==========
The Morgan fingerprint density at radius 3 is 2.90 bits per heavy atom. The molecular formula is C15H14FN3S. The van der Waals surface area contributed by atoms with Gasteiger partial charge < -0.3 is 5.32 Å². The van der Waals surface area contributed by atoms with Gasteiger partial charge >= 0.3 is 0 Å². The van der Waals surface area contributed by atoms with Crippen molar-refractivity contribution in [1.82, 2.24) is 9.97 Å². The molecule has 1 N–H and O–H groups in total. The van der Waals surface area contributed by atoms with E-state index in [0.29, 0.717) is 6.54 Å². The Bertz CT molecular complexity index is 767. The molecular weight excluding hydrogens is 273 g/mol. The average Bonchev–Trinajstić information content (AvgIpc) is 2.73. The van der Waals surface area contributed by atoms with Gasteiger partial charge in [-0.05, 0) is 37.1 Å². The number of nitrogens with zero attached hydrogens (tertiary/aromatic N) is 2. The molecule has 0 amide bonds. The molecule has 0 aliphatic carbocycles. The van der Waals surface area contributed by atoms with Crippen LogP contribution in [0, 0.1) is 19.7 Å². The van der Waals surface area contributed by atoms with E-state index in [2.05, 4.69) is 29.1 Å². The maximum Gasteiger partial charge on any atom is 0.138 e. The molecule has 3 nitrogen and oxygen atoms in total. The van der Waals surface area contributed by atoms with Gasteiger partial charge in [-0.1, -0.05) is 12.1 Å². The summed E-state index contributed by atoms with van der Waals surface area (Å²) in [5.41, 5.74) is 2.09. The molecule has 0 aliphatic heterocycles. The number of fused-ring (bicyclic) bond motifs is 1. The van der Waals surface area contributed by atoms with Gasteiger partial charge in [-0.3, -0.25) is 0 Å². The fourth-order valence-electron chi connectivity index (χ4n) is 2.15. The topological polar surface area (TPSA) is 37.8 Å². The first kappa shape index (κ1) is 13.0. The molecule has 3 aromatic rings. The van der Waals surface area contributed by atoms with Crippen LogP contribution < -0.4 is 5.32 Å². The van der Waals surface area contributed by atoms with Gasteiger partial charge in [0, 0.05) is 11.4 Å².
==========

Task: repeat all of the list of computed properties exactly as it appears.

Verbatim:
The Morgan fingerprint density at radius 3 is 2.90 bits per heavy atom. The molecular formula is C15H14FN3S. The van der Waals surface area contributed by atoms with Gasteiger partial charge < -0.3 is 5.32 Å². The van der Waals surface area contributed by atoms with Gasteiger partial charge >= 0.3 is 0 Å². The van der Waals surface area contributed by atoms with Crippen molar-refractivity contribution in [1.82, 2.24) is 9.97 Å². The molecule has 1 N–H and O–H groups in total. The van der Waals surface area contributed by atoms with E-state index in [0.29, 0.717) is 6.54 Å². The Bertz CT molecular complexity index is 767. The molecular weight excluding hydrogens is 273 g/mol. The average Bonchev–Trinajstić information content (AvgIpc) is 2.73. The van der Waals surface area contributed by atoms with Gasteiger partial charge in [-0.05, 0) is 37.1 Å². The number of nitrogens with zero attached hydrogens (tertiary/aromatic N) is 2. The molecule has 0 amide bonds. The molecule has 0 aliphatic carbocycles. The van der Waals surface area contributed by atoms with Crippen LogP contribution in [0, 0.1) is 19.7 Å². The van der Waals surface area contributed by atoms with E-state index in [2.05, 4.69) is 29.1 Å². The maximum Gasteiger partial charge on any atom is 0.138 e. The molecule has 3 nitrogen and oxygen atoms in total. The van der Waals surface area contributed by atoms with Gasteiger partial charge in [-0.1, -0.05) is 12.1 Å². The summed E-state index contributed by atoms with van der Waals surface area (Å²) in [5.41, 5.74) is 2.09. The molecule has 0 aliphatic heterocycles. The number of fused-ring (bicyclic) bond motifs is 1. The van der Waals surface area contributed by atoms with Gasteiger partial charge in [-0.3, -0.25) is 0 Å². The fourth-order valence-electron chi connectivity index (χ4n) is 2.15. The topological polar surface area (TPSA) is 37.8 Å². The first kappa shape index (κ1) is 13.0. The molecule has 3 aromatic rings. The van der Waals surface area contributed by atoms with Crippen LogP contribution < -0.4 is 5.32 Å². The van der Waals surface area contributed by atoms with Gasteiger partial charge in [0, 0.05) is 11.4 Å².